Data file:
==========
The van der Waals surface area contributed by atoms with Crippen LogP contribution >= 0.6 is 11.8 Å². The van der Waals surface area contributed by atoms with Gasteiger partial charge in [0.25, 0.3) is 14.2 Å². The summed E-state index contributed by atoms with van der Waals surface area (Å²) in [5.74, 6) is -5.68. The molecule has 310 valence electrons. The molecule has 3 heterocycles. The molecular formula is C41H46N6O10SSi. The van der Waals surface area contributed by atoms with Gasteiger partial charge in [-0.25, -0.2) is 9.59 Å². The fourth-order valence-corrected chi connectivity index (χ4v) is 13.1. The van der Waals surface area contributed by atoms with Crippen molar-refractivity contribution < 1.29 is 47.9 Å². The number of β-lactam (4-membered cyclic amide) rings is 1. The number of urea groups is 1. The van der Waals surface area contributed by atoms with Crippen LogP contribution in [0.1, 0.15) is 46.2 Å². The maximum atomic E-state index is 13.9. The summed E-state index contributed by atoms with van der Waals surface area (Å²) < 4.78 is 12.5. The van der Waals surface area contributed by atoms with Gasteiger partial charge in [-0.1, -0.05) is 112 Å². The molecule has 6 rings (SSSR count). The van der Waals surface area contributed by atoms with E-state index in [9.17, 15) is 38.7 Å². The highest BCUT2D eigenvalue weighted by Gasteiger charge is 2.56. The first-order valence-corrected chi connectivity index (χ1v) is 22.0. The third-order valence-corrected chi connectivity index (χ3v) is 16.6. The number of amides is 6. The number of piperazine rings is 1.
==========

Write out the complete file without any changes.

The van der Waals surface area contributed by atoms with Crippen LogP contribution >= 0.6 is 11.8 Å². The van der Waals surface area contributed by atoms with Gasteiger partial charge in [0.25, 0.3) is 14.2 Å². The summed E-state index contributed by atoms with van der Waals surface area (Å²) in [5.74, 6) is -5.68. The molecule has 310 valence electrons. The molecule has 3 heterocycles. The molecular formula is C41H46N6O10SSi. The van der Waals surface area contributed by atoms with Gasteiger partial charge in [-0.25, -0.2) is 9.59 Å². The fourth-order valence-corrected chi connectivity index (χ4v) is 13.1. The van der Waals surface area contributed by atoms with Crippen molar-refractivity contribution < 1.29 is 47.9 Å². The number of β-lactam (4-membered cyclic amide) rings is 1. The number of urea groups is 1. The van der Waals surface area contributed by atoms with Crippen LogP contribution in [0.1, 0.15) is 46.2 Å². The maximum atomic E-state index is 13.9. The summed E-state index contributed by atoms with van der Waals surface area (Å²) < 4.78 is 12.5. The van der Waals surface area contributed by atoms with Gasteiger partial charge in [-0.1, -0.05) is 112 Å². The molecule has 6 rings (SSSR count). The van der Waals surface area contributed by atoms with E-state index in [9.17, 15) is 38.7 Å². The highest BCUT2D eigenvalue weighted by Gasteiger charge is 2.56. The first-order valence-corrected chi connectivity index (χ1v) is 22.0. The third-order valence-corrected chi connectivity index (χ3v) is 16.6. The number of amides is 6. The number of piperazine rings is 1.